Challenges and opportunities with obtaining Qualifying APM Participant status

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By Charlie Mills, Christopher Kunkel, Pamela M. Pelizzari | 18 August 2016

This article was updated on November 30, 2016.

Congress passed the Medicare Access and CHIP Reauthorization Act (MACRA)1 in April 2015. In addition to repealing Medicare’s Sustainable Growth Rate legislation,2 MACRA ties clinicians’ payments to greater accountability of cost and quality with the introduction of two distinct tracks that adjust Medicare Part B payments using different criteria: the Merit-Based Incentive Payment System (MIPS) and the Advanced Alternative Payment Model (APM) track. MIPS ties Medicare Part B payments to clinician performance based on the Composite Performance Score (CPS) methodology, further explained in the MIPS adjustment overview. The Advanced APM track encourages groups of clinicians to shift away from fee-for-service (FFS) payment models to new delivery models that require them to assume more accountability and financial risk for the cost and quality of care. MACRA provides financial incentives for APM participants, and those clinicians who become Qualifying APM Participants (QPs) receive a lump-sum incentive payment equal to 5% of the prior year’s payments for their professional services covered by Part B. They are also exempt from the upward and downward payment adjustments associated with MIPS. For more information on what Advanced APMs are available and how eligible clinicians can become QPs, please see Advanced APMs and Qualifying APM Participant status.

This paper explores both the challenges and the opportunities associated with participating in an Advanced APM and obtaining QP status, helping providers understand not only why this status may be desirable, but also what risks they might encounter along the way. Additionally, we highlight the need for careful evaluation regarding APM participation because the potential gains come with a new set of risks that most clinicians have not encountered.

This paper assumes a basic knowledge of currently available Advanced APMs as well as how the Centers for Medicare and Medicaid Services (CMS) will be measuring QP status and what the basic benefits of this status include. For more information on these topics, please see Advanced APMs and Qualifying APM Participant status.

Challenges with obtaining QP status

Achieving patient count or payment amount thresholds

In order to obtain QP status, a physician must have a certain percentage of patients or payment volume assigned to an Advanced APM. An Advanced APM is an Alternative Payment Model (APM) that meets the following three criteria:

1) Uses certified electronic health record technology (CEHRT)

2) Provides for payment for covered professional services based on quality measures comparable to measures under the quality performance category under MIPS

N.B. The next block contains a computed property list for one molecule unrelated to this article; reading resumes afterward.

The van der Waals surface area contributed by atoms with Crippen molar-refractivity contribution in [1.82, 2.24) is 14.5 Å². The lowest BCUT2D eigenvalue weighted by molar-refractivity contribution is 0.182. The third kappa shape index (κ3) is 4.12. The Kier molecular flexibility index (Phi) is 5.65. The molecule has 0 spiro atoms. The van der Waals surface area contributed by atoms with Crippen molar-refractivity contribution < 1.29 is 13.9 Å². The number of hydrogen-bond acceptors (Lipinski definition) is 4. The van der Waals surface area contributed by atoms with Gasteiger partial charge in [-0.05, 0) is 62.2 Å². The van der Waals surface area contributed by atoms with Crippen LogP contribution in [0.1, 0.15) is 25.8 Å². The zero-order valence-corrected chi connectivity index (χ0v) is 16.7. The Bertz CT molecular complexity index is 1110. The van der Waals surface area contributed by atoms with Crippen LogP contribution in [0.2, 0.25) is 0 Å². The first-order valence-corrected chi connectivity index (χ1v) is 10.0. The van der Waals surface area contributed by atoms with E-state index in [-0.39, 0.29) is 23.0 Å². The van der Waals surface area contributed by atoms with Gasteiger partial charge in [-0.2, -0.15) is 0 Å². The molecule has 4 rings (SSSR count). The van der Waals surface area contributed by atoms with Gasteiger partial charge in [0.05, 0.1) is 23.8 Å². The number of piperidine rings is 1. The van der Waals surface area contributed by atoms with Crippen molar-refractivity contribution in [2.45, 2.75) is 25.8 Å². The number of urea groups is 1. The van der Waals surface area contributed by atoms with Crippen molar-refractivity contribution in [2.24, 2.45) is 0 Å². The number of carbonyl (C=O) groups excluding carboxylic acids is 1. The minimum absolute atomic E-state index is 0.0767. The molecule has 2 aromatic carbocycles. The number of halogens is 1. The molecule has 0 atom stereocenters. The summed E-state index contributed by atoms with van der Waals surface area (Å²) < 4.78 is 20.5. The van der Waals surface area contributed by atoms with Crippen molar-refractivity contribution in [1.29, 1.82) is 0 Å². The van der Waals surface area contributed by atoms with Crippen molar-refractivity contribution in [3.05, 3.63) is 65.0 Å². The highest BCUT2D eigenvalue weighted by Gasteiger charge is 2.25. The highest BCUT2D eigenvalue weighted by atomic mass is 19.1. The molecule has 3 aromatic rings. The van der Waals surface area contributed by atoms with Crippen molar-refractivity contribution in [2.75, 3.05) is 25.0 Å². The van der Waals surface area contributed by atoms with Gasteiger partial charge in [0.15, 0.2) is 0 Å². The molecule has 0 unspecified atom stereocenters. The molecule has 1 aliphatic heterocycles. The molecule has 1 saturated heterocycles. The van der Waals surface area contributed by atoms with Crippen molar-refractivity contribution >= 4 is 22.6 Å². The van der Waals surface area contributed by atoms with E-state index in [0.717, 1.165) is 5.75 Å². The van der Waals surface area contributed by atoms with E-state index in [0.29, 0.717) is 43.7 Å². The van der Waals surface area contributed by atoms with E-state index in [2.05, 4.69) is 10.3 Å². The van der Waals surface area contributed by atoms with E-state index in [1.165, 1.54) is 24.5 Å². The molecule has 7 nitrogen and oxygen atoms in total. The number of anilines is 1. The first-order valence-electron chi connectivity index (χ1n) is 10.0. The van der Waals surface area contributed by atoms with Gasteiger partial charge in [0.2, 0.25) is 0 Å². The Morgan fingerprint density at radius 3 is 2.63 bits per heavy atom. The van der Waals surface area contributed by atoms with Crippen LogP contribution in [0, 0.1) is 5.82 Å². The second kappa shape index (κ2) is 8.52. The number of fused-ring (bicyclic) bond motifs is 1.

3) Requires providers to bear financial risk for monetary losses that are in excess of a nominal amount or is a Medical Home Model expanded under section 1115A(c) of the Act

Medicare has provided clear guidance on which existing APMs are considered Advanced APMs under Medicare FFS. However, determining if a physician meets the patient or payment volume thresholds is more difficult. Tables 1 and 2 below show the patient and payment volume thresholds by payment year. The performance year (or measurement year) is two years prior to each payment year.

Figure 1: Thresholds for Qualifying APM Participant status by year

Patient Count Method
Incentive payment year Medicare Option All-Payer Combination Option (must meet both criteria below)
Medicare FFS Medicare FFS All payers
2019-20 20% Medicare Option only in these years
2021-22 35% 20% 35%
2023 and subsequent years 50% 20% 50%
Payment Amount Method
Incentive payment year Medicare Option All-Payer Combination Option (must meet both criteria below)
Medicare FFS Medicare FFS All payers
2019-20 25% Medicare Option only in these years
2021-22 50% 25% 50%
2023 and subsequent years 75% 25% 75%

Figure 2: Thresholds for Partial Qualifying APM Participant status by year

Patient Count Method
Incentive payment year Medicare Option All-Payer Combination Option (must meet both criteria below)
Medicare FFS Medicare FFS All payers
2019-20 10% Medicare Option only in these years
2021-22 25% 10% 25%
2023 and subsequent years 35% 10% 35%
Payment Amount Method
Incentive payment year Medicare Option All-Payer Combination Option (must meet both criteria below)
Medicare FFS Medicare FFS All payers
2019-20 20% Medicare Option only in these years
2021-22 40% 20% 40%
2023 and subsequent years 50% 20% 50%

QPs will not only have to participate in Advanced APMs, but also meet the volume thresholds outlined above. Discussed below are potential challenges with obtaining the qualifying APM volume thresholds.

1) Identifying Advanced APMs. As shown above, payers beyond Medicare FFS become an optional part of the QP criteria in payment year 2021 based on participation in appropriate payment models in 2019.3 In order for CMS to recognize other payer APMs (i.e., non-Medicare FFS APMs), providers must submit information regarding the Advanced APM to CMS, including the following:4

  • Payment arrangement information (to assess whether the payment arrangement meets the criteria to be an Other Payer Advanced APM), including information on financial risk arrangements, use of certified EHR technology, and payment tied to quality measures
  • For each payment arrangement, the amounts of payments for services furnished through the arrangement, the total payments from the payer, and the number of patients furnished any service through the arrangement